Exercise, socialization and obedience training

These are three essential components of responsible dog ownership that no canine companion should ever go without. To a lesser extent, felines need exercise and socialization too – and I’m sure many people would enroll their counter-surfing cats in obedience school, if only it existed.

Feed them a high-quality pet food

Good food is the cornerstone of good health, for humans and pets alike. This may be the easiest of all aspects of responsible pet ownership to provide for our animal companions. Because of caring companies like CANIDAE, we can feed our dogs and cats high quality pet food that we trust, food that provides the essential nutrients and ingredients they need to stay healthy.

Commit to your pet for life

“You become responsible forever, for what you have tamed,” said the fox in The Little Prince, by Antoine de Saint-Exupéry.

Very often, when a couple starts a family they decide to “get rid of the pet.” I’ve heard people say that their pet was only filling in until they could have a “real” child, and once the baby arrived they had no need for a pet. I’ve never understood this mindset, nor how anyone could bring a pet into their home only to dispose of it when something they considered better came along.

Before getting a pet, people who don’t yet have children need to consider their future plans. If having kids is a part of those plans, they need to decide if they’ll be able to care for, train and interact with a pet once they start a family. If the answer is no or even maybe/maybe not, then it would be extremely irresponsible to adopt a pet.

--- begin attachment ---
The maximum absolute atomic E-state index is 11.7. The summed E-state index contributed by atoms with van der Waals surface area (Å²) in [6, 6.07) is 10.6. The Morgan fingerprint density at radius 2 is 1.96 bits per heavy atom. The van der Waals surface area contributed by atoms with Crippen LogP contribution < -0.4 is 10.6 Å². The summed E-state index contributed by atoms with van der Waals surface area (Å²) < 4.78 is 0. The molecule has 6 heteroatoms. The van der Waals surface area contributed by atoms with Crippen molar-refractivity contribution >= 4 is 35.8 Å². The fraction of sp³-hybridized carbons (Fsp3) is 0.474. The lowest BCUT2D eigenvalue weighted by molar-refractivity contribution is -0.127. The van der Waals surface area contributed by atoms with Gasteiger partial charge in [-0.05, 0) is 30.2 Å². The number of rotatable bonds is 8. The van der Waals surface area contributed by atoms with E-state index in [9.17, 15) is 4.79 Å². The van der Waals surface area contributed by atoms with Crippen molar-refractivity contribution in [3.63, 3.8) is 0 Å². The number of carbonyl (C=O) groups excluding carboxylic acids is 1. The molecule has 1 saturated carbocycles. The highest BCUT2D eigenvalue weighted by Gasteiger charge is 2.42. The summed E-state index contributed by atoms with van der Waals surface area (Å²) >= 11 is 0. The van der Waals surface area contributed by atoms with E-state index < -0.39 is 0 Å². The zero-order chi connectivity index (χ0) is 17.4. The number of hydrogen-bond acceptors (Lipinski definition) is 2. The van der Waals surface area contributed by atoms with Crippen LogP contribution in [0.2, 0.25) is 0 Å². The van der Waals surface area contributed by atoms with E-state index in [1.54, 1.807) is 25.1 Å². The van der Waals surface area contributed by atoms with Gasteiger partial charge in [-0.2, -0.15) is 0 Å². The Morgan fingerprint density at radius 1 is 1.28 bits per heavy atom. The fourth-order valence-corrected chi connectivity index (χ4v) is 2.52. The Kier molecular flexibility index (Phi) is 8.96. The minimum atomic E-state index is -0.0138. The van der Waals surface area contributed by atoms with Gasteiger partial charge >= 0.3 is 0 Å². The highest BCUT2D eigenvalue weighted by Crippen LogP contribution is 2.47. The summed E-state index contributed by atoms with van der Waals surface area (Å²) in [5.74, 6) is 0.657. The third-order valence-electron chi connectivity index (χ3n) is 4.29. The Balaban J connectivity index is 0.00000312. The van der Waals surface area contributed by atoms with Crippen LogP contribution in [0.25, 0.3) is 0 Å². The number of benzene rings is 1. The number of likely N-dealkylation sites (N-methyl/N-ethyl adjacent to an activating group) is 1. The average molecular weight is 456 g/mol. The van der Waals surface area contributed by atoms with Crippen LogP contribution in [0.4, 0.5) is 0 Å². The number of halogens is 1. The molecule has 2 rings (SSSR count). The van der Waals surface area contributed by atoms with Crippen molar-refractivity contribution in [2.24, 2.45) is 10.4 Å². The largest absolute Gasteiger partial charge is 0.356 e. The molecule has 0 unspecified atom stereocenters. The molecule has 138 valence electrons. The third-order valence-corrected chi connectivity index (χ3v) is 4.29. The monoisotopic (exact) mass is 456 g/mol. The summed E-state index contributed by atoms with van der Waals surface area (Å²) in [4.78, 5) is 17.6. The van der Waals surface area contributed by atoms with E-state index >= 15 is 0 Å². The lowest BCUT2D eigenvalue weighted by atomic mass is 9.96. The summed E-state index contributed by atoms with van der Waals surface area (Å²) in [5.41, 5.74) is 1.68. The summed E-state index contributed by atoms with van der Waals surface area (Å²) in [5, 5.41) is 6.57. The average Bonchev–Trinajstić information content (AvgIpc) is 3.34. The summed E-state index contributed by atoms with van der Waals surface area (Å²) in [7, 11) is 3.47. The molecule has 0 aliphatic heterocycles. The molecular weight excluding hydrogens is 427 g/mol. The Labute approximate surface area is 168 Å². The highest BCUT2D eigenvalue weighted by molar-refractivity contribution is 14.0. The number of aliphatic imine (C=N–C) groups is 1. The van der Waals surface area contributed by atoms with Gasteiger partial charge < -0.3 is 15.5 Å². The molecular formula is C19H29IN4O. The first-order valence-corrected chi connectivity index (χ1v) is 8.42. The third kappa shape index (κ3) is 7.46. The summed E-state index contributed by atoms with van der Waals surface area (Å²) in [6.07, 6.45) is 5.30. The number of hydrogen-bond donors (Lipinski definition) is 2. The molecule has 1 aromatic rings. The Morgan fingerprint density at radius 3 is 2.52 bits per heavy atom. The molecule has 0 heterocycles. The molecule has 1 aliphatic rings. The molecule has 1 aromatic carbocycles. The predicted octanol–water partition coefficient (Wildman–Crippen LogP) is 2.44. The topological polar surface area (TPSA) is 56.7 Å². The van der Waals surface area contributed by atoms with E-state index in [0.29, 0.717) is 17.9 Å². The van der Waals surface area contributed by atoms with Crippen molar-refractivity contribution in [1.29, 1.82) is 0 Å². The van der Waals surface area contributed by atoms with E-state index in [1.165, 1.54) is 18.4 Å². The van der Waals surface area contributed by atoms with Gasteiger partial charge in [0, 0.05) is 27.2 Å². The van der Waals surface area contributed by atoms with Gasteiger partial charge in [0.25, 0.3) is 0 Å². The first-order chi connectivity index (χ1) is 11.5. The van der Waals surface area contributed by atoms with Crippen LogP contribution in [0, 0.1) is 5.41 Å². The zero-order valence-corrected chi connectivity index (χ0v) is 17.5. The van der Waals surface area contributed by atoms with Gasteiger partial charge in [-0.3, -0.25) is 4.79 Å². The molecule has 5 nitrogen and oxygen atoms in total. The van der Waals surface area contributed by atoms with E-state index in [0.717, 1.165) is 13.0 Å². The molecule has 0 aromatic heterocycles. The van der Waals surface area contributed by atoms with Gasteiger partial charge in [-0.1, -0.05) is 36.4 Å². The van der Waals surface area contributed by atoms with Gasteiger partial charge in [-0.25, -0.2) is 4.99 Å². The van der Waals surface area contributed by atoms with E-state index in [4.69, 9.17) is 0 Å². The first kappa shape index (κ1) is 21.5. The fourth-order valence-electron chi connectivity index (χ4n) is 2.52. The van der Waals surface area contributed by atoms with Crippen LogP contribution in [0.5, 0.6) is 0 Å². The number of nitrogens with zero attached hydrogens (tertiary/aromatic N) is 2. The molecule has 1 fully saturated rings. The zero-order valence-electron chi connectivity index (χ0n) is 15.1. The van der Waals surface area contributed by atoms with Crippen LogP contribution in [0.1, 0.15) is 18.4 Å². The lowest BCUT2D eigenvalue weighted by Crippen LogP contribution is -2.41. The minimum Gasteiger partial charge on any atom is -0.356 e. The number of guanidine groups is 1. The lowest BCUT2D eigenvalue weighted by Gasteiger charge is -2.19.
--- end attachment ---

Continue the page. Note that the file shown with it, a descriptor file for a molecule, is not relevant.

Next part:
Every pet deserves to have a responsible owner. If we choose to adopt a pet, then it is our duty to properly care for them and to make sure they have everything they need to be healthy, happy and safe. I consider it an honor and a privilege to be a responsible pet owner, because the joy that my beloved cats add to my life is immeasurable... and I wouldn’t trade it for anything.

Read more articles by Julia Williams


  1. My neighbor has a 8 mth old lab the parents got it for their kids who played with the dog as a puppy but now, no one pays any attention to it. I asked the kids if they play with it and they said "no" but when i asked the mother if she would be interested in selling the dog, she said,' No" and the kids play with it,I know they do not because I know when the kids are in the back yard and they are never back there. The dog is hyper, loving and lonely. I don't know what to do

  2. "perhaps you could ease them into pet ownership with a fish or a hamster. These pets still require care and feeding, but the responsibilities are less involved"

    Well.... I had goldfish as pets and they are not as disposable as so many people think. Most of mine lived to be 5, 6, even 7 yrs old. They need plenty of oxygen (airstone), a clean tank (NEVER change more than 1/3 of their water at a time - the excess new water can kill them), filtration, be frugal with their food, medicate them PROPERLY if they get sick. And talk to them -- they DO recognize voices and can be very friendly, even though there is a barrier separating you from them.